There is no recognition on the Left that just maybe "values" this year meant understanding that there is Good and Evil, that we are the former, that Islamofascists are the latter, and that it is just to preemptively strike at the latter before they kill more innocents. No "root causes" of terror. No "nuance." No "nuisance."

Eric Anondson


Expect the Left to define the Right in its own terms viciously. Lefty condescension forbids them to listen to cultural conservatives the way they listen fawningly to foreign cultures. Lefty condescension for cultural conservatives causes them to smear every fellow countryman that desents from them.

Lefty condescension causes them to be able to spew hate without irony. Lefty condescension forces them to insist others must reach out to them, not vice versa. Do not expect change, although I will be happy to be disproven.


McCain is unelectable. He has no executive experience and too many negatives, not the least of which is his wishy-washiness. Giulliani has executive experience and extremely high approval ratings, stemming from his handling of 9-11 and his refusal to accept a check from an Arab.


"his refusal to accept a check from an Arab."

I feel the need to elaborate on this. He was, and I'm quite sure would be willing to accept a check from an Arab. It was the particular Arab, who was trying to lay blame for 9-11 on America, who he would not accept a check from. And yes, it does redound very much to his credit.

Jim Glass

I don't think McCain.

If you look at the exit polls Colin Powell is the Democrats' nightmare -- run him with someone who appeals to the Republican right base and he might send the Dems the way of the Whigs. And if he wants the nomination and goes working for it, it's probably his to lose, so to speak. But I don't know if he does.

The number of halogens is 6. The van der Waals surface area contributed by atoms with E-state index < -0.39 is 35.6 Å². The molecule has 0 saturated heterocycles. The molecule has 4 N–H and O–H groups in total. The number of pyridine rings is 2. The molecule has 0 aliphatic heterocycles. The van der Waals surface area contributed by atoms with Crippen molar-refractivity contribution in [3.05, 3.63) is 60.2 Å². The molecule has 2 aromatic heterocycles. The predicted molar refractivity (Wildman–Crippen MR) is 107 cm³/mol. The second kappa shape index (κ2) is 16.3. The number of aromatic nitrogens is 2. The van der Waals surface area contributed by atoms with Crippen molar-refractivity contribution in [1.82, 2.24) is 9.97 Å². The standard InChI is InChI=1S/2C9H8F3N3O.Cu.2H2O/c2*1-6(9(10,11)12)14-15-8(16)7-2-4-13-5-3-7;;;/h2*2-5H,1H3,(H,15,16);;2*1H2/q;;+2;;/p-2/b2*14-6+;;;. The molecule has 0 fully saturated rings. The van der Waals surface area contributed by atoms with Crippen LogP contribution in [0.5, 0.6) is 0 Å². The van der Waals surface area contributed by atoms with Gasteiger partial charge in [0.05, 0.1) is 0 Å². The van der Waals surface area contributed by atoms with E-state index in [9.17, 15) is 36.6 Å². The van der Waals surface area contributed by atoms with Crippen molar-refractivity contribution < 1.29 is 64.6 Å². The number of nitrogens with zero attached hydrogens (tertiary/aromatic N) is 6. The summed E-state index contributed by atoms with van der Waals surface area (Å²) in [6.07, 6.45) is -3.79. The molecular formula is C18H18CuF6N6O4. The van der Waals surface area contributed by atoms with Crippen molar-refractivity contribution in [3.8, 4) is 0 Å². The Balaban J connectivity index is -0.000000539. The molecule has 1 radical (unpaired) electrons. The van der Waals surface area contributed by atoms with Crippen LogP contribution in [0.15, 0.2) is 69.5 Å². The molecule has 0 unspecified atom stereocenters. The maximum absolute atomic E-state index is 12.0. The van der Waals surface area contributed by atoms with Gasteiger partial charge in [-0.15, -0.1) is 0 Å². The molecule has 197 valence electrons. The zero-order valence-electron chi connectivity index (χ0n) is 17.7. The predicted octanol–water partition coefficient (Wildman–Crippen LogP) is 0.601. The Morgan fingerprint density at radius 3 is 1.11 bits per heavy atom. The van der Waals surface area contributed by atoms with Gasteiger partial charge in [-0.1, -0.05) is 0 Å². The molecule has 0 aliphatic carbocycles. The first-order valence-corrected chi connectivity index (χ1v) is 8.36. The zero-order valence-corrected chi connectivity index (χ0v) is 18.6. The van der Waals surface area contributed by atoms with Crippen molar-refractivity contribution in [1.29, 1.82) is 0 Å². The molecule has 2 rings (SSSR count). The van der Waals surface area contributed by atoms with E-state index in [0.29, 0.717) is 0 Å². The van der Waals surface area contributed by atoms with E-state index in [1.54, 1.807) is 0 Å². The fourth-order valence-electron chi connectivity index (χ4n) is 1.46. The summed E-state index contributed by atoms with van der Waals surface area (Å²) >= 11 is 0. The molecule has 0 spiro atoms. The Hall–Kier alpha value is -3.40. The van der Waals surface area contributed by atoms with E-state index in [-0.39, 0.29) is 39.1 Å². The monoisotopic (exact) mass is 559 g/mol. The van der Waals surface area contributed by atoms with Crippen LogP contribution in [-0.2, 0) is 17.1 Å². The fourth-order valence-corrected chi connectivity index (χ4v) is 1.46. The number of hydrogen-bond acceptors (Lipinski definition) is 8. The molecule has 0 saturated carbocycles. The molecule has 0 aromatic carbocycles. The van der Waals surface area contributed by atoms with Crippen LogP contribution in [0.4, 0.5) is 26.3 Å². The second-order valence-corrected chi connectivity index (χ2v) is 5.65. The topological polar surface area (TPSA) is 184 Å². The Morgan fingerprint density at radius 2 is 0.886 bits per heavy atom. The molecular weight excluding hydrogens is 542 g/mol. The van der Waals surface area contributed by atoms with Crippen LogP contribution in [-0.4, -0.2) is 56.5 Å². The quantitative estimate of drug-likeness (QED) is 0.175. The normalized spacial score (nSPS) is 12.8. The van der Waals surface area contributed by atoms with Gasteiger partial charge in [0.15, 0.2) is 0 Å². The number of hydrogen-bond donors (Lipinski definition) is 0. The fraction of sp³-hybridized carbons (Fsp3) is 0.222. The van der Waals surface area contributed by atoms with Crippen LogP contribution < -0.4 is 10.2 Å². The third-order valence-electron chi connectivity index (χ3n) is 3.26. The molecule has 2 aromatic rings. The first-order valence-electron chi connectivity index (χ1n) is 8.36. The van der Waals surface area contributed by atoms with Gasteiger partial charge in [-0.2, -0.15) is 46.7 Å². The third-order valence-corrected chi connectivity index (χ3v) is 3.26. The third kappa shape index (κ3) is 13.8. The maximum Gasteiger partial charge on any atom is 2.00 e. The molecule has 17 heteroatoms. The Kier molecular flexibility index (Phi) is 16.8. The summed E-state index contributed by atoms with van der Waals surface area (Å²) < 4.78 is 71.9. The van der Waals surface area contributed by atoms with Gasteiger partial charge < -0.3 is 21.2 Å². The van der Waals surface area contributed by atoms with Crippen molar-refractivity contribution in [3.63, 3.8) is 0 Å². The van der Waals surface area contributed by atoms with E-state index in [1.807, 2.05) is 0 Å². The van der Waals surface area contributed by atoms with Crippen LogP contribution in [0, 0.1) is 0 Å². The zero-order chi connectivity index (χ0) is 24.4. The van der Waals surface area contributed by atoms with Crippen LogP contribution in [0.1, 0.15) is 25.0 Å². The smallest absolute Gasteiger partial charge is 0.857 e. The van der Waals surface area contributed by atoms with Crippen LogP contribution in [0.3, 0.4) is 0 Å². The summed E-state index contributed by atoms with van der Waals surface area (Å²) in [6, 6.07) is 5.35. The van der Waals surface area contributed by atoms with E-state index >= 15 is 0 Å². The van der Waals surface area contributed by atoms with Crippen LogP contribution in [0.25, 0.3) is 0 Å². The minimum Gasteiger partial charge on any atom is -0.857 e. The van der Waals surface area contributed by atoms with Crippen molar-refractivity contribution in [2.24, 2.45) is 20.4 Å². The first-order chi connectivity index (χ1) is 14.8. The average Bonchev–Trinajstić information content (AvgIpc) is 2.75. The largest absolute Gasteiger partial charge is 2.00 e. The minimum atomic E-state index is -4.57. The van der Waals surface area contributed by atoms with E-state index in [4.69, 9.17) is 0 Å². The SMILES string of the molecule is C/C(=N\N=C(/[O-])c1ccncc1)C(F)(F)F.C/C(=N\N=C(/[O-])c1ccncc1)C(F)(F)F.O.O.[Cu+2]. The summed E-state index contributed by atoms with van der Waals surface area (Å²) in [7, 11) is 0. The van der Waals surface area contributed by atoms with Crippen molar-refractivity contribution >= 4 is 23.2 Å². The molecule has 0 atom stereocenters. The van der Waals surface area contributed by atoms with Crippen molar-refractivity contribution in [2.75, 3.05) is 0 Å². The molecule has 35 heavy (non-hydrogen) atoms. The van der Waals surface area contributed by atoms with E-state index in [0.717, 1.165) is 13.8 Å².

As for Hillary, I doubt if she'll be getting any free passes. There are a lot of liberal Dems who really don't like the idea of her in an executive office (see Brad DeLong). Edwards has made himself a player and he's got four years to add some substance to very good style. Dean is still out there with a base and has four years to recover the balance he once had. Every other Dem who ever thought of making a run will be sharpening a knife to stick in someone else. Shrill is a virtue for them know, you know.

And Bill's reign will be four more years in the past. Maybe with the extra distance more Dems will look at the almanac and see that while his eight years were good for him and Hillary, under their leadership *the rest* of the party lost the Senate and House (Bill's greatest lasting achievement!) seemingly permanently, couldn't get Gore elected at the height of one of the great economic booms of history, and went from being the majority to dwindling minority in controlling governorships and state legislatures. Could be it will seem less like Camelot II with less to endorse the idea of President Guinevere.

Hillary as Guinevere?? Apologies, I pushed that too far.


I don't know if Giuliani could get elected. He's pro-choice and has a history of not being a family values type of guy what with the mistress and all.

Jimmy's Attack Rabbit

Another thought to consider about Hillary v. McCain '08 is how McCain's true base, the MSM, would react. I'm sure there'd be deep contemplations of the great service McCain could provide by contradicting other Republicans for 4 years but his true base would finally conclude Hillary's "good intentions" factor would win out in a landslide.

Jim Glass

"... for Democrats, I don't see the Frank/Kristof plan to replace it with condescension as much of an improvement."

Their problem is that's about all they have left. What other choice do they have?

The issues that once were attractive for them have all gone sour -- civil rights becomes racial quotas, being for reproductive rights has become defending partial birth abortion, being for free speech becomes imposing speech codes, being for school choice to free poor kids from segregated schools becomes being anti-school choice to keep poor kids in failing schools, supporting modest programs to help the elderly poor becomes defending bust-the-budget programs that make transfers to Warren Buffett from his employees at Dairy Queen etc., etc. Diminishing returns in pushing political issues.